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He Doesn't Want to Rent You: 1 Peter 2:9 Part 4

Photo courtesy of davidlat
As we begin to close in on the final portion of this series on 1 Peter 2:9 we find that we are not only handpicked by God, royalty and a great big nation of people, we are also "a people for God's own possession" and if you read the King James Version you find out we are a "peculiar" people. How do you like them apples? You, Christian, are peculiar and the Bible says so. This is actually a good example of where using the KJV gets kind of tricky for us today because the language doesn't simply have the addition of "thees" and "thous" many of the words don't have the same connotation today as they did back then. To us, "peculiar" means weird or strange. In the context of this verse it means a special people that God has chosen as His special possession, hence the phrase used in the NASB.

Now, before we go too much further I think it is important to look back into the Old Testament and see what we can learn about possession. Here I am not talking about possession as in demon possession, but rather possession as in ownership. When the Israelites entered into the Promised Land they engaged in a military campaign that would insure their habitation of the land. Beyond that they divided up the land so that each tribe could inhabit a particular portion. However, even though they inhabited the land they did not possess it. The proof of this comes from the rest of Israelite history and their constant battles, both militarily and spiritually, with the people who were also dwelling in the land. Over and over again, they are fighting with the Philistines or putting up Asherah poles or worshiping in high places. You see, to inhabit something is different than to possess it. For instance, I can inhabit an apartment or house without possessing it. We call that renting. The same could be said for a car. Often times I ask to borrow my step-father's pickup truck so we can move stuff. Does the fact that I am driving the truck make it mine? I think Bill would say, "Uhhhh, NO." Here is the difference in definition:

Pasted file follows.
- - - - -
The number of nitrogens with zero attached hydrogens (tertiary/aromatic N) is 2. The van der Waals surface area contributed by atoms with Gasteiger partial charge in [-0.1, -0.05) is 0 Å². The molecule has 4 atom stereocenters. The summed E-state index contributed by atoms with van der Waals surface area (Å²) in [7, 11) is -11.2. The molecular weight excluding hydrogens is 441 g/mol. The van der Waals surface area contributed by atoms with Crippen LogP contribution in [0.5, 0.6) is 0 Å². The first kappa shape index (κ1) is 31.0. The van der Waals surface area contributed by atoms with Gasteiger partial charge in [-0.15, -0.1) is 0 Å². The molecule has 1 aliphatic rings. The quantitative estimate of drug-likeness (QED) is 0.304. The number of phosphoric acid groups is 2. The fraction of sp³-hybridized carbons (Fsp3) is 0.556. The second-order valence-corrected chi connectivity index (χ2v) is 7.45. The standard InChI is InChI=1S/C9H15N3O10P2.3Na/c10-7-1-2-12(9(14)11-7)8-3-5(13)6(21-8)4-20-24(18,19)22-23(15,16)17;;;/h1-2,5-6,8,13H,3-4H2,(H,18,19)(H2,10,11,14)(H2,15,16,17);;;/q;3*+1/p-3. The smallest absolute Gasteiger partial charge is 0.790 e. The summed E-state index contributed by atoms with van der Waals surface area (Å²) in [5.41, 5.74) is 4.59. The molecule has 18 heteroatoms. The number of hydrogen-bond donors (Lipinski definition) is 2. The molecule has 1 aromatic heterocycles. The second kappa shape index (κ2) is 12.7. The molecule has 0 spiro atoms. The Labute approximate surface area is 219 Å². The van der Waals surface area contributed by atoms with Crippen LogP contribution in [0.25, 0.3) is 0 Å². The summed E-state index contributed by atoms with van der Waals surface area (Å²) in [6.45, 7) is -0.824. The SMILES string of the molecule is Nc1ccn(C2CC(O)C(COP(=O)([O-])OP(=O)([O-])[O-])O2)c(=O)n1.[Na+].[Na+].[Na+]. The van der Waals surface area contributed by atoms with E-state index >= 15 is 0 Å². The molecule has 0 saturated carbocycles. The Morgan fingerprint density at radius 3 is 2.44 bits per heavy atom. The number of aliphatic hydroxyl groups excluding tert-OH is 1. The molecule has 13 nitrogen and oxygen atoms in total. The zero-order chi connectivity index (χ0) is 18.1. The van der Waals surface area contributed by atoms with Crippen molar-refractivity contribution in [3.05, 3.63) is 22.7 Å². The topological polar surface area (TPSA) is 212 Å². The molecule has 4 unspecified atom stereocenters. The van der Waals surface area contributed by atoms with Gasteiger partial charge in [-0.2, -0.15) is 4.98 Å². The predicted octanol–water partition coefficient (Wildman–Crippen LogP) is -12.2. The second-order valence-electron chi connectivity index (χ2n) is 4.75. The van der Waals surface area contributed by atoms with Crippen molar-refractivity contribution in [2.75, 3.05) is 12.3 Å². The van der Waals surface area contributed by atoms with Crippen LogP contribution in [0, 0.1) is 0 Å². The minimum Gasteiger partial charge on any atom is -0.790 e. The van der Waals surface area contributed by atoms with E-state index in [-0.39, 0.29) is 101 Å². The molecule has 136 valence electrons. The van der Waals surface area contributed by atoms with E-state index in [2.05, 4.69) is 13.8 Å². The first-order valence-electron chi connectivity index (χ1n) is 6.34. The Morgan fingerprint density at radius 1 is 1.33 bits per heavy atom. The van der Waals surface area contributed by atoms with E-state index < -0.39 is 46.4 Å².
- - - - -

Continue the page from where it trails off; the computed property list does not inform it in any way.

Inhabit: to dwell, occupy as a place of settled residence.

Possess: to have and hold as property, to enter into and control firmly.

Do you see the subtle difference? Now, here's the really amazing thing. Christ does inhabit us. As believers we have Christ in us and we are in Christ. The Bible is clear on this. However, He doesn't just want to dwell within us, He wants total control. We often talk about "the God shaped hole" in our hearts and lives that Jesus wants to fill. Garbage. Jesus doesn't want to fill some small portion of our hearts and have some control over what we do on Sunday mornings and Wednesday evenings. He wants ALL of us. To be a follower of Christ is to be "firmly controlled" and "held as property" by God. We can accept Christ as our Savior and go no further in our walk with Him and allow Him to only inhabit our hearts. I think Paul speaks to this notion in 1 Corinthians 12-15;

Now if any man builds on the foundation with gold, silver, precious stones, wood, hay, straw, each man's work will become evident; for the day will show it because it is to be revealed with fire, and the fire itself will test the quality of each man's work. If any man's work which he has built remains, he will receive a reward. If any man's work is burned up, he will suffer loss; but he himself will be saved, yet so as through fire.

Obviously there is alot going on in this passage, but one of the things that it tells me is that whatever was not of Christ in our lives will be burned away and lost on the day we enter into the Kingdom. There is no doubt that if we have been saved and redeemed by Christ we will make it into heaven but we'll look like a meteor that has just tried to enter the earth's atmosphere, all smoking and charred because most of us has been burned away.

To truly be possessed by Christ means that we have become slaves to Him. Paul and James even identify themselves as "bond-servants" of Christ in the introduction to Romans and the book of James. Bond-servants and slaves are the property of the owner. They don't get to do whatever they want, whenever they want to. Unfortunately the fallen world that we live in has given the idea of slavery and fallen meaning. Please understand that the only slavery that I am condoning is that to Christ Jesus. We, as humans, have no right to claim another human being as property but God has every right to demand total allegiance to Him. Remember, though, this is not the demand of a tyrannical, celestial dictator. This is the loving, perfect God who sent His Son to die for each of us so that we might have a new life in Him.

There is yet another way to understand the idea of being God's possession. Most people have a few cherished possessions. When we were children our most prized things may have been stuffed animals or G.I Joes. As we grow older they may take the form of pets or cherished mementos from loved ones who have gone home. When I was overseas our most cherished items were things like root beer and Little Debbie snack cakes. Whatever the item is we guard it and take special care of it. I believe we can understand our being possessed by God in the same way. The Bible is clear that He has an incredible love for His people and it follows that He would take special care of us.

It should be awe-inspiring that the God of the universe cares about us enough to call us His own possession. This, in turn, should motivate us to allow Him to completely possess us, not just part, but the whole. You, dear friends, are God's own possession and that has deep implications for your life.




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